Greetings, and welcome to the SCA!
The best resource for names that I have found is the Academy of St. Gabriel. You can submit a question to them, but they have been on vacation for some time. However, they have several articles as well as their past letters that you can consult.
As for Moira MacDonald, here is what the Academy has spread across several of their archived letters:
<Moira> is an English phonetic spelling of <Ma/ire>, the Irish form of <Mary>. (The slash represents an accent over the previous letter). We haven’t found evidence that <Moira> was used during the Society’s period, so we recommend that you avoid it.
-1050, Academy of St. Gabriel [Link]
<Moira> is an Anglicization of <Ma/ire>, the Irish form of <Mary>. Unfortunately, this Anglicization appears to have been invented after the SCA period. We've found no evidence that it was used in period, and <Ma/ire> itself was extremely rare as a personal name in Ireland until the 17th century: there are a few examples from the
15th and 16th centuries, and the earliest known instance is an isolated 14th century example. The Irish considered the name too sacred for ordinary use; instead they used <Ma/el Muire> 'devotee of Mary'.  (The slash stands for an acute accent over the preceding vowel.) This was pronounced roughly MA VOOR-(y)eh, where the <y> in parentheses stands for a very, very lightly pronounced y as in <yes>. -1440, Academy of St. Gabriel [Link]<Muirenn> is a fine Gaelic feminine name for your period . It is pronounced somewhere between MOOR-en and MOOR-yen, where the OO is pronounced as in <moo>. This name is not related to <Moira>, a modern
English phonetic spelling of <Ma/ire>, which is the Gaelic form of <Mary> . The slash in that name indicates an accent on the preceding letter.
-1709, Academy of St. Gabriel [Link]
For MacDonald, in period this simply meant “son of Donald,” not “part of the MacDonald clan” [Link – St. Gabriel]
The SCA Heraldry website also has an article on feminine Scottish names [Link].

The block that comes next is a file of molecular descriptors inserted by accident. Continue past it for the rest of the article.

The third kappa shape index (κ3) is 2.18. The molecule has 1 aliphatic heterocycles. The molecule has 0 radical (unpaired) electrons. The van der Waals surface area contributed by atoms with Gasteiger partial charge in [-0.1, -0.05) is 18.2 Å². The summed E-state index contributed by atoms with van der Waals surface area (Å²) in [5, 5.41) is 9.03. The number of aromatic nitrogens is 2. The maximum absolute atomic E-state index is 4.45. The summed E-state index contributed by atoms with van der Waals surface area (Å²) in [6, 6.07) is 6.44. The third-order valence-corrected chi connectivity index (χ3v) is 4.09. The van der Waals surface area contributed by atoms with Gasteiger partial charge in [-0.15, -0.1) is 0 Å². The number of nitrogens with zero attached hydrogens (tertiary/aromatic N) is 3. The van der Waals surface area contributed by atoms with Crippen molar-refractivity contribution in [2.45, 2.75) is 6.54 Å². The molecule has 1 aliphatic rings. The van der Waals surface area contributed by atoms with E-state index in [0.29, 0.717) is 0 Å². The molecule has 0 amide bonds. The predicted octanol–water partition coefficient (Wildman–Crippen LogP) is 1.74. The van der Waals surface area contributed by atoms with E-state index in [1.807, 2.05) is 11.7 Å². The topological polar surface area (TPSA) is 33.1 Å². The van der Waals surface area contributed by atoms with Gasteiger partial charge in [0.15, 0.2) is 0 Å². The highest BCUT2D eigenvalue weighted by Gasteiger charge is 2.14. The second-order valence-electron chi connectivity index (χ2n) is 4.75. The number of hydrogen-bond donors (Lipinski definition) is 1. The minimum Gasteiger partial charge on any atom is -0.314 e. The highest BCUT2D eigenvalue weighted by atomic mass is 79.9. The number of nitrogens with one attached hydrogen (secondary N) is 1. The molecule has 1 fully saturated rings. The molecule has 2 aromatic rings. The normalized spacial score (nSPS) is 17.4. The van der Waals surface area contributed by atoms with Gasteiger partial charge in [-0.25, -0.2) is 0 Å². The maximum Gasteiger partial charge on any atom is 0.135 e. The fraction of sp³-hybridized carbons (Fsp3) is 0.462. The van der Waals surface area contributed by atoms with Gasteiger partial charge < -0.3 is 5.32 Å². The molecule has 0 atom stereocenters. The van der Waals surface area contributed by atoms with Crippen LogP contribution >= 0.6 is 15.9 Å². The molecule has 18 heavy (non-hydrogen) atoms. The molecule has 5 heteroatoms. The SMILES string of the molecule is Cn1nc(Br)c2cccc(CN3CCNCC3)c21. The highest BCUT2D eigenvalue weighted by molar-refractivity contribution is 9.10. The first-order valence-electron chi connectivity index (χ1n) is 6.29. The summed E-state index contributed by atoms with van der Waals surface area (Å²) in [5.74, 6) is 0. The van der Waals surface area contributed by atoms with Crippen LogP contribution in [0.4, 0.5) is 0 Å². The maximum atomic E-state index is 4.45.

I’d also encourage you to consult the herald’s table at an event, or get in touch with your local/regional/kingdom herald for help. There are “book heralds” and “court heralds” – you want one of the former for help with research. I’m not a herald – I’m just a librarian. 😀
You could also post to the SCA Heraldry Chat Facebook Group to get some guidance as well.
All of that being said, don’t feel too pressured to have a surname nailed down before you go to your first event. A first name is enough – I still haven’t submitted my paperwork for my “more period than locative” surname. People will generally call you by whatever you introduce yourself as, and first names are always easier to remember (at least in my experience).
Good luck to you, and welcome!
So what do we consider late period? The latest I could find was late 16th century, but the majority was 14-15th.
For search terms (in the image description field of your favorite manuscript database, try “genealogy.” That seems to pull up the most results.
Here are some highlights:
King’s 395, ff. 32v-33: Genealogy of the kings of England
c. 1511, with additions before 1553
Lansdowne 204, f. 196: Royal genealogy
Harley 7353: Genealogy of Edward IV
Harley 7026, f. 4 – Genealogy of the Holland family
Harley 838, f. 12v-13 and 38
2nd half of the 15th century
Harley 318, f. 6r: Genealogy of the Kings of England
3rd quarter of the 15th century, after 1445 and before 1461
The Bodleian has a lot of great stuff too, which you can find here: [Link] The earliest looks like it is from the end of the 13th century.
Highlights from the Bodleian:
MS. Bodl. Rolls 5, view 36: Genealogy of the Kings of England to Richard III. Chronicle of the Percy Family to 1485.
[Link] – hopefully this will work. Linking to specific items in the Bodleian is always… interesting.
There are a lot of pages from this one. Totally cool.
MS. Ashmole 845, f. 074r. Genealogy of the Kings of England, from Edward I to Henry VIII.
MS. e Mus. 42, fol. 031v-032r: Genealogy. Edward I to Edward IV
Harley 647, f. 5v
Illustration of the swan of the constellation Cygnus, with text or scholia within the figure of the constellation.
from Aratea, with extracts from Hyginus’s Astronomica in the constellation figures, 9th century France
Frith, J., Appleby, R., Stacey, R., & Heron, C. (January 01, 2004). Sweetness and light: chemical evidence of beeswax and tallow candles at Fountains Abbey, North Yorkshire.Medieval Archaeology, 48, 220-228.
Sweetness and light: the mysterious history of the honeybee, by Hattie Ellis, 2010
Medieval Candle-Making Class, by Hl Cathus the Curious (Keith Roberts)
Video has a comment re: using beeswax in molds.
All Things Medieval: An Encyclopedia of the Medieval World (2 volumes) by Ruth A. Johnston, 2011.
Link to page discussing beeswax candles
Stairway to Heaven: The Function of Medieavl Upper Spaces by Toby Huitson, 2014
Link to page about lighting; cites beeswax candles c. 1250.